Parliament, Wednesday, 17 August 2022 – The Committee for Section 194 Enquiry into Public Protector (PP) Adv Busisiwe Mkhwebane’s fitness to hold office heard today evidence from Mr Gumbi Tyelela, Acting Head: Corporate Services in the Office of the Public Protector.

Mr Tyelela testified that he is responsible for several departments within the Office of the Public Protector, including Human Resources, Legal Services, ICT, Communication and Knowledge Management.

The committee heard that during Adv Mkhwebane’s tenure, the Office of the PP forged close ties with the State Security Agency (SSA). Mr Tyelela agreed with Members that securitisation has increased, along with a greater involvement of the SSA in the Office of the PP. When asked by Committee Chairperson Mr Qubudile Dyantyi to describe his understanding of examples of securitisation, Mr Tyelela said: “We now have a stand-alone security unit with a senior manager. We were working with officials from the SSA. Security functions were elevated under her.”

Mr Tyelela said that ties with the SSA were further strengthen when the SSA Chief Financial Officer was seconded to the PP and was involved in vetting staff. Some members of the committee stated that the SSA became involved in the PP “quite extensively”. They went so far as to suggested that the Office of the PP became a branch of the SSA after Adv Mkhwebane’s arrival.

Mr Tyelela further testified that labour-related matters fall into three categories, namely grievances, disciplinary hearings and Labour Court proceedings. Grievances and some of the disciplinary disputes do not have cost implications because they are dealt with internally. He said unrealistic deadlines were given to staff to complete investigations and reports. When they did not meet the deadline, they would have to explain why they should not be disciplined.

He explained audi letters that have been given to several employees and which give employees the opportunity to provide reasons why they have not done what was expected of them. He was unable to indicate how many audi letters have been issued or how common this practice is, as these notices are generally not provided to the HR department, but are dealt with by line managers. In most cases, the HR department only becomes involved once formal disciplinary steps are taken.

Mr Tyelela was extensively cross-examined on staff members’ disciplinary hearings and the audi letters. He agreed that some of the costs incurred in labour disputes were wasteful and said he believed some should not have been pursued. The committee heard that there was a culture of fear about being dismissed or disciplined in the organisation.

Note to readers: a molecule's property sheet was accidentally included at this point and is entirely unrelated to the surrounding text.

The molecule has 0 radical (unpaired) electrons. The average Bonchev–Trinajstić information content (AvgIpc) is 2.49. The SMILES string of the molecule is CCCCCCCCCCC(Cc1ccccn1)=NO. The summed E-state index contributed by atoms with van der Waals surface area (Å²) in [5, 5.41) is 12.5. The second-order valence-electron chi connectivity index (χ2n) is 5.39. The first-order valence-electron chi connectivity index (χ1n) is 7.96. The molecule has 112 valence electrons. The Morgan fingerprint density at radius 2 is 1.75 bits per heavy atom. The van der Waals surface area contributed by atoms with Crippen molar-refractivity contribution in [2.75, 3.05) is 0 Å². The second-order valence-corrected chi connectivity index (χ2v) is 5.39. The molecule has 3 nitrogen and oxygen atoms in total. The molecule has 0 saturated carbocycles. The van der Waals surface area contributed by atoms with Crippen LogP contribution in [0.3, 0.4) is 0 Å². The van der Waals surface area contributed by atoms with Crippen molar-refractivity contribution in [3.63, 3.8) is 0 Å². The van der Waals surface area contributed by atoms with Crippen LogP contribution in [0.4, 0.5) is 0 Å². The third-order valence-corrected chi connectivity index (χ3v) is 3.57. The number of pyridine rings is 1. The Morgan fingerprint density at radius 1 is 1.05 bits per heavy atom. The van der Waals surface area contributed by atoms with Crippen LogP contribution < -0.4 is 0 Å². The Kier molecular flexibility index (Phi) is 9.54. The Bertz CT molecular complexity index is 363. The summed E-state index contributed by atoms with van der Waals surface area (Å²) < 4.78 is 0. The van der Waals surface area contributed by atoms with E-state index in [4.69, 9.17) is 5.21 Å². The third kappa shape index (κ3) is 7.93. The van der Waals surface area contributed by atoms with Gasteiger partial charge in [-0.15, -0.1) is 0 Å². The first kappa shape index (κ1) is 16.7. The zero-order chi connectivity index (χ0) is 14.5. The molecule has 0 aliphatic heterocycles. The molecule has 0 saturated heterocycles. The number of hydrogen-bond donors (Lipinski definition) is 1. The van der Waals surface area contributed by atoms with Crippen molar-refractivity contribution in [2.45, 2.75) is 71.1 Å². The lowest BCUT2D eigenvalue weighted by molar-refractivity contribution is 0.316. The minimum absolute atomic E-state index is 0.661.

Adv Dali Mpofu (SC), acting on behalf of the PP, raised a concern at the beginning of today’s proceedings regarding the committee’s resolution yesterday to decline his request to subpoena President Cyril Ramaphosa as a witness. Adv Mpofu said that Adv Mkhwebane's team would not have asked the President about the suspension issues that are being addressed by the courts. He also said that although there are no legal impediments against President Ramaphosa being called, he would not be called as the President, but as a witness who had implicated Adv Mkhwebane in impeachable conduct.

Adv Mpofu also said it is untenable to call former South African Receiver of Revenue Service executives Mr Johann van Loggerenberg and Mr Ivan Pillay, but not the President. He further stated that the Public Protector’s legal team does not accept the committee’s decision and they will take whatever legal steps are necessary to call President Ramaphosa.

In response, Mr Dyantyi said the committee will await correspondence from the Public Protector’s legal team on this matter.

The hearings will continue tomorrow. The committee was established by the National Assembly (NA) on 16 March 2021 to conduct a constitutional inquiry into the Public Protector’s fitness to hold office. The enquiry is hybrid and can be followed live on Parliament’s media platforms. Committee documents can be found on its page on Committee for Section 194 Enquiry - Parliament of South Africa


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